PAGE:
Here are the essentials for a backcountry hunt.
Packing for a backcountry hunt can be difficult.
Here’s what you’ll need to get in and out safely and successfully.
1. A Good Pack
The first thing you’ll need for your backcountry hunt is a quality pack. Choose an internal or external frame depending on your preference and give it a good test run before your hunt. The last thing you want to happen is a pack failure when you’re carrying out a heavy load of meat and antlers.
2. Sleep System
Your sleep system should include a sleeping bag rated for temperatures lower than you expect to encounter, an inflatable or roll up foam sleeping pad, and the shelter of your choice. If you are trying to go ultralight and the weather is expected to be fair, a simple tarp may suffice, but a lightweight tent will serve you better in bad weather.
3. Water Purification System
Clean drinking water is a must on any backcountry hunt. Therefore, a water purification system is essential equipment. Gravity filters allow you to filter lots of water quickly, but add weight to your kit. If you’re trying to go as light as possible, consider using Aqua Mira drops. They weigh almost nothing and will purify a lot of water.
Food for a backcountry hunt should be as free of water as possible and high in calories, fat, and protein. The old standby system of oatmeal for breakfast, nuts, jerky, and power bars for lunch, and a Mountain House freeze dried meal for dinner is popular with most backcountry hunters for one reason—it works. You probably won’t be able to replace all the calories you burn on your hunt, but think of it as the world’s best weight loss program.
5. Lightweight Stove
Those Mountain House dinners don’t taste too good without the addition of some boiling water, and how can you hunt with a morning cup of coffee? To prepare these necessities you’ll need a lightweight stove on your backcountry hunt. Ultralighters can get by with a simple Fancy Feast stove, but a Jetboil or MSR pocket rocket will get your water bubbling quicker.
6. GPS Unit
Carrying a GPS unit will save you miles of walking. It also allows you to mark the location of game, promising sign, or your camp. Don’t go on a backcountry hunt without one.
7. Map and Compass
I know it seems like overkill to take both a GPS unit and a map and compass, but it’s really not. A map gives you a larger view of the area you are hunting. Paired with your GPS unit, your map and compass are even more useful. Plus, you never know when your GPS will run out of batteries or lose satellite reception. Having a map and compass will give you the peace of mind to hunt hard in any conditions.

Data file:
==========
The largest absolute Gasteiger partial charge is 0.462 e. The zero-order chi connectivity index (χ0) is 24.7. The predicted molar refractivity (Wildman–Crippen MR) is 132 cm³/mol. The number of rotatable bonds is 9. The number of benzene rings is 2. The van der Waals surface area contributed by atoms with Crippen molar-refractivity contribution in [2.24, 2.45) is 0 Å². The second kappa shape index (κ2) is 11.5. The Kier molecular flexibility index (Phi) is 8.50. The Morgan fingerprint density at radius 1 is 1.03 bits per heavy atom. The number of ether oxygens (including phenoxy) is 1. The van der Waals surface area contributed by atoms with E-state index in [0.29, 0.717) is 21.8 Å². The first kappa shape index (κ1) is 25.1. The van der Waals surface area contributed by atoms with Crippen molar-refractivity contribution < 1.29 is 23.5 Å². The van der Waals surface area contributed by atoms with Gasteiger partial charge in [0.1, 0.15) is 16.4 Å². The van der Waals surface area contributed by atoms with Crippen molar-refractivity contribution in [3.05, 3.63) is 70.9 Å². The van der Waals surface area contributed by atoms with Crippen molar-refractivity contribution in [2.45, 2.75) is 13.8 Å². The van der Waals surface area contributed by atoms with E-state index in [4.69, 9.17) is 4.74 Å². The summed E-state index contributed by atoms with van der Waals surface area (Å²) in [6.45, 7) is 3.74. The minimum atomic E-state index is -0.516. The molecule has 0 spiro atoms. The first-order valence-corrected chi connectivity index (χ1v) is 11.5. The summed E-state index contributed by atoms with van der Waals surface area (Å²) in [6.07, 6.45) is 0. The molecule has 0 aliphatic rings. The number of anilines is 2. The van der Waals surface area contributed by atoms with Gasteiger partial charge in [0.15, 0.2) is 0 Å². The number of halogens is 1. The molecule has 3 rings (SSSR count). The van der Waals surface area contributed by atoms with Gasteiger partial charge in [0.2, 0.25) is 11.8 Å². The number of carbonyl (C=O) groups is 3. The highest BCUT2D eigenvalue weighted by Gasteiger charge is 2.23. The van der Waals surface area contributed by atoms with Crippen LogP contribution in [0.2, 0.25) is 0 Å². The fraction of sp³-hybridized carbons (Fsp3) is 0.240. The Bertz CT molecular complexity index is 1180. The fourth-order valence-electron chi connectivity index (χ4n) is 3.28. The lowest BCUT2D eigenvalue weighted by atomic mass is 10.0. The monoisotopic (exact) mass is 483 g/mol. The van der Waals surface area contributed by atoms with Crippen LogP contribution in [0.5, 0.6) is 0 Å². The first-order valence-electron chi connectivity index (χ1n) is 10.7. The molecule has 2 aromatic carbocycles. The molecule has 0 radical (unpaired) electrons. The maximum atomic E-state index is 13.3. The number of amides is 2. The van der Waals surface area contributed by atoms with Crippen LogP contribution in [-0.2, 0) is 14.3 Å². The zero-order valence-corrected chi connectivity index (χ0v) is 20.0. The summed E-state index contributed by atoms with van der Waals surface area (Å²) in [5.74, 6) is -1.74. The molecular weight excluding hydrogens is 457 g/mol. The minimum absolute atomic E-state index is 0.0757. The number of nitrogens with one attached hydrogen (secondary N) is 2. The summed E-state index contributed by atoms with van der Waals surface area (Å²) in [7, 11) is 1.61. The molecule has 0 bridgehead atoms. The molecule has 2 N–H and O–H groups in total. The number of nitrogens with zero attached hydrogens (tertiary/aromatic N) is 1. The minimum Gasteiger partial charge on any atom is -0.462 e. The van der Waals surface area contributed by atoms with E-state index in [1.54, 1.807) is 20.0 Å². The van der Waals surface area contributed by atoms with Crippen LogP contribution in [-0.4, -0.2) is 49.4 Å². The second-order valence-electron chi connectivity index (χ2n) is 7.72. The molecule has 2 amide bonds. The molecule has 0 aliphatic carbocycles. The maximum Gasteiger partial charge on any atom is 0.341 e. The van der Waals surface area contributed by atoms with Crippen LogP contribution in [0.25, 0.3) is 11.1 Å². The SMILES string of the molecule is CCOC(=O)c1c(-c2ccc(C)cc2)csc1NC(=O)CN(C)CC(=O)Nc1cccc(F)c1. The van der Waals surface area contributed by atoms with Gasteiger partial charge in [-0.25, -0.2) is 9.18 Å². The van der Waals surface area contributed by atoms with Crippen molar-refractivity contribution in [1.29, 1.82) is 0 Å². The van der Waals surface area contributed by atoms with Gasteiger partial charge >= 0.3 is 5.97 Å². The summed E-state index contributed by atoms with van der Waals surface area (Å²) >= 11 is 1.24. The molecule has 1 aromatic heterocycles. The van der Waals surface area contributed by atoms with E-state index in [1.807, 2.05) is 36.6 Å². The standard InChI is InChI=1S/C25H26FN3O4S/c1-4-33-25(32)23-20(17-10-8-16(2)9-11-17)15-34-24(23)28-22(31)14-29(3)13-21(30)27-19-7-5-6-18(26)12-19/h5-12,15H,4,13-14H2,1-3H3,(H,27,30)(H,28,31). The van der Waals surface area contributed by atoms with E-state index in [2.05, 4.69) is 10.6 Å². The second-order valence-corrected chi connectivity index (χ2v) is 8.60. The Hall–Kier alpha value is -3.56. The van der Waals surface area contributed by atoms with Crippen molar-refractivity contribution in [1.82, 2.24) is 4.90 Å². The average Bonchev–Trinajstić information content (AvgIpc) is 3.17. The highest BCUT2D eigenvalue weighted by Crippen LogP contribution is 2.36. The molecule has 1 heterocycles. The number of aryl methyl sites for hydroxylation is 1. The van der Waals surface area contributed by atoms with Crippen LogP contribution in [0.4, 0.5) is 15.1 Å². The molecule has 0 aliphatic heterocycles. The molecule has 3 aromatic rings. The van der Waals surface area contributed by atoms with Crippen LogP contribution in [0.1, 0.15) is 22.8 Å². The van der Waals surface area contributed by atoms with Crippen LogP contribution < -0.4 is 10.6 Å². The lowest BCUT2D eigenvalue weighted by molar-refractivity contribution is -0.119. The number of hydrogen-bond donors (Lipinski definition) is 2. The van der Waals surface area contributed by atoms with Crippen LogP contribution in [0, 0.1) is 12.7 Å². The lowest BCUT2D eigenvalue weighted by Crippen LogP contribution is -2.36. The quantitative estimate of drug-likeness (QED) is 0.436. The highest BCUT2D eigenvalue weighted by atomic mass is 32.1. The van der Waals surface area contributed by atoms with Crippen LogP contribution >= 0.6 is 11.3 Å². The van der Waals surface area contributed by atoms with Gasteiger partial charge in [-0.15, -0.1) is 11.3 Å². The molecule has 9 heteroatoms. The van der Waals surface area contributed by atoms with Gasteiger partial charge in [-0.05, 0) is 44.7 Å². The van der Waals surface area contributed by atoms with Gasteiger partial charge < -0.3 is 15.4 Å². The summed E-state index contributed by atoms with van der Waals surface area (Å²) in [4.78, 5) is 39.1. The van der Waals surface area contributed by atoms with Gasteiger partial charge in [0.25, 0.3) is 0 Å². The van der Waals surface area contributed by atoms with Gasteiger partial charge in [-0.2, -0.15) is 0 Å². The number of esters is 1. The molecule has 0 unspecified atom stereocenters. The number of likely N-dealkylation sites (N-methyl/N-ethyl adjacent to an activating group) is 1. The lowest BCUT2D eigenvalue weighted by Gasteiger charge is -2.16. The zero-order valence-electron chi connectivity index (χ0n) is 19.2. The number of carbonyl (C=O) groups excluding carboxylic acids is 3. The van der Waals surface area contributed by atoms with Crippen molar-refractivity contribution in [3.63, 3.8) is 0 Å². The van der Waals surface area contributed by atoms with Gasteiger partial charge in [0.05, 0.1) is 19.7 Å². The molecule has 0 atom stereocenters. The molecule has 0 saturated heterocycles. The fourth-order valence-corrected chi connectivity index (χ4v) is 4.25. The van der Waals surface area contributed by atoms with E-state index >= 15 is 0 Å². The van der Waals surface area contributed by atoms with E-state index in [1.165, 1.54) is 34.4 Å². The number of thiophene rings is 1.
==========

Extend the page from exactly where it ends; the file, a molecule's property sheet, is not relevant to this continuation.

8. Extra Socks
Happy feet = a happy hunter. A spare pair of socks is worth its weight in gold on a backcountry hunt. Change your socks daily and rinse the pair you’re not wearing while filling your water bottle. Hang the wet socks on the outside of your pack and they’ll be ready to go by the next day. You’ll be amazed at how far your happy feet will take you.
9. Trekking Poles
Walking miles with a heavy pack is hard on your legs. Give them some assistance by packing and using a set of trekking poles. They’re especially handy when you are walking up or down hills or crossing streams full of slippery rocks. They can also double as tent poles with some ultralight shelters.
10. Contractor Bags
The number of uses for a couple of heavy duty contractor garbage bags on a backcountry hunt is almost infinite. You can use them to line your internal frame pack to keep it from getting bloody, waterproof your sleeping bag stuff sack, or even use them as makeshift rain gear. The fact that they weigh close to nothing leaves little reason not to take some contractor bags on your next backcountry hunt.
11. Quality Knife
When you get an animal down in the backcountry, the work begins. A quality knife will help you cape out and disassemble your trophy with minimal cursing. Replaceable blade knives like the Havalon Piranta and the Gerber Vital allow you to keep working without stopping to hone your edge.
12. Game Bags
Once you’ve got that animal skinned and quartered you’ll need a set of game bags to keep your hard earned meat clean and dry. Old pillowcases can be used in a pinch, but a good set of synthetic bags like those made by Caribou Gear and TAGS will wick moisture from your meat and offer a higher level of protection than their inexpensive counterparts.
One more thing: Your Brain
The most important item to take along on your backcountry hunt is an understanding of how to get in and out of the woods safely. There’s no game animal that’s worth risking your life. A basic knowledge of survival skills, orienteering, and plain old common sense will ensure that this backcountry hunt is not the last thing you ever do. Thinking logically will also help you be more successful.